October 20, 2004

Iranians for Bush?

Interesting news. Hassan Rowhani, head of the Security Council in Iran, has publicly endorsed President Bush. Or has he? AFP claims that Rowhani said "it makes no difference." AFP's version jibes better with everything I know about Iran -- and this wouldn't be the first time Iranian remarks were misinterpreted -- but hey let's play the game. Let's pretend that Rowhani really has endorsed Bush, and see what that would mean.

Rowhani, as we know, represents Khameini and the hardliners on the council, though he is generally considered a 'pragmatic conservative'. What does that mean? It means he couldn't care less about democracy (he once suggested the death penalty for student protestors), but he favors some sort of accommodation with the West. Supposedly. On the other hand, Rowhani has close ties with one Ahmed Chalabi, so he probably has quite a bit experience jerking the United States around. Rowhani has promised a million times over to secure Iran's borders, and of course he's done no such thing. So his idea of engagement might not be our idea of engagement.

Now here's where things get interesting. Rowhani was the one who rejected John Kerry's offer of a "grand bargain" over Tehran's nukes. It was Hossein Mousavian, another foreign-policy bigwig on the Council and Iran's delegate to the IAEA, who came out and said that Iran would at least consider Kerry's offer. So even though Mousavian has already swatted down all sorts of European-backed deals, he's hinted that he'd play ball with the United States, potentially. That, I think, is significant. It means there is probably some nontrivial faction on the security council interested in real dialogue with the U.S. Rowhani, meanwhile, who knows perfectly well that Bush will never bargain with Tehran, and also knows that he can play Bush for a fool, has said he'd favor a Republican re-election. That too is significant, because it would mean there is some nontrivial faction on the council that thinks (with good reason) it can jerk the United States around without fear of retaliation.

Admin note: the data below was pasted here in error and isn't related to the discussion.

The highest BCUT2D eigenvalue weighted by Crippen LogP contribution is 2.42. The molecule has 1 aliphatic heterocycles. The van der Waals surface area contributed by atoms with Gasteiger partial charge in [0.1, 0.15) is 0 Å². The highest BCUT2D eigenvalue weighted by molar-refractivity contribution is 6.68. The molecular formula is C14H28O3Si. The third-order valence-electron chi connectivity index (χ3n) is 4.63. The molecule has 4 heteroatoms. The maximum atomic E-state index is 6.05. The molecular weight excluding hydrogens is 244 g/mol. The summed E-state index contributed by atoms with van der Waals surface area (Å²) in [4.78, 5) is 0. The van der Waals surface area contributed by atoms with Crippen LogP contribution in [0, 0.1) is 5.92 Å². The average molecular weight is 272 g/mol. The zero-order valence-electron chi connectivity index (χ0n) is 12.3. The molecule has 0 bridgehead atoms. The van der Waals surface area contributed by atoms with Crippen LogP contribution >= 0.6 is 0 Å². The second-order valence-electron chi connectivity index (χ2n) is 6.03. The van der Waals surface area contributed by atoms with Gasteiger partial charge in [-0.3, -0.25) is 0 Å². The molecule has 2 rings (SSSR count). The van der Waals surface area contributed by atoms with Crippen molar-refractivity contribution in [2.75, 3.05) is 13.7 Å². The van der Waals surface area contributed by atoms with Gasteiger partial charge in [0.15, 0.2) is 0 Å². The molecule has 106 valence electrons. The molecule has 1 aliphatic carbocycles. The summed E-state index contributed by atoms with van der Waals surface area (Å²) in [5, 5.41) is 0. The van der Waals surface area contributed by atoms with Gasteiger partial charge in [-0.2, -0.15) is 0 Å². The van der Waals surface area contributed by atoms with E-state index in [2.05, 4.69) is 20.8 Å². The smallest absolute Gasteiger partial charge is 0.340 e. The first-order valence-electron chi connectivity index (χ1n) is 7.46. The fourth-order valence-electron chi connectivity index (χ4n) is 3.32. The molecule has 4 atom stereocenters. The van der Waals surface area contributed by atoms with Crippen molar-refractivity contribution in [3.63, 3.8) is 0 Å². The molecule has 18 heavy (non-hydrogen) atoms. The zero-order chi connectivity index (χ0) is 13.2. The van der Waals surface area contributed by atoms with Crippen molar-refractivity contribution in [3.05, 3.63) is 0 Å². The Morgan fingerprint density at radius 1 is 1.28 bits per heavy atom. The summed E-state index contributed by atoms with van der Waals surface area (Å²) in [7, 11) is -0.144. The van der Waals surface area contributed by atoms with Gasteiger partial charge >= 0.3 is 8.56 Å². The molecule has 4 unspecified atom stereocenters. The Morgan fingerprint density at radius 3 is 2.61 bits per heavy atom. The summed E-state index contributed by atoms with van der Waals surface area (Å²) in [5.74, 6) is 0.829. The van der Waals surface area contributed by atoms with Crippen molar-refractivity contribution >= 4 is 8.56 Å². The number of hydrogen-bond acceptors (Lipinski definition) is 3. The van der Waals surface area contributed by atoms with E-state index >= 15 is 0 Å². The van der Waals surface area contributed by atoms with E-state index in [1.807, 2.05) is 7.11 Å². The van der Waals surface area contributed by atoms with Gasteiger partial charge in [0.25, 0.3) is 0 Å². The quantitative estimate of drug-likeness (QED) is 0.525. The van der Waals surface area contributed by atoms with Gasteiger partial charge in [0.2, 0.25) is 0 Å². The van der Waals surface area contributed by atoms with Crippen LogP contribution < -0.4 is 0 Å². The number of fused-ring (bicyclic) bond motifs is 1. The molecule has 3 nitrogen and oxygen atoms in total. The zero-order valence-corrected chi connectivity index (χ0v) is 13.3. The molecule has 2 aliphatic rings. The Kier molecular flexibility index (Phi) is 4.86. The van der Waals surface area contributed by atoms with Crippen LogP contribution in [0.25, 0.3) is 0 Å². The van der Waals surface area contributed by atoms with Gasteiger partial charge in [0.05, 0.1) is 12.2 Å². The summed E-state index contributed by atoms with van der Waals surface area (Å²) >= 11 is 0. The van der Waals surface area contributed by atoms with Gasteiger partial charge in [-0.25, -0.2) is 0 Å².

Now that makes for good intrigue! Too bad the AFP is probably right and Rowhani was simply misquoted.

Update: Matthew Yglesias makes a similar point, only better. I should note, though, that there are probably three main factions operating in Tehran: 1) Accomodationists like Khatami who want to move closer to the West because that's where the future of Iran lies; 2) hardliners who don't trust the United States and would prefer to develop nukes and manipulate the White House, though they'd probably seek engagement if it was in their best security interests; and 3) the neoconservative lunatics who want to ban foreign investment, end all economic reform, bolster the Islamic regime, and actively confront the United States.

If we want to talk about Tehran's election interests (dubious, I know), then: The neoconservatives, I imagine, would love Bush because his aggressive posturing and "regime change" rhetoric strengthens their hand at home. Hardliners like Mousaviani, meanwhile, would probably prefer Bush because they can outmaneuver him as they've done for the last four years, but they'd also be amenable to a Kerry engagement policy, if done right. The key, of course, is to figure out who's who. If Iran's Security Council is being run by a bunch of neoconservatives we're in big trouble.
-- Brad Plumer 1:27 AM || ||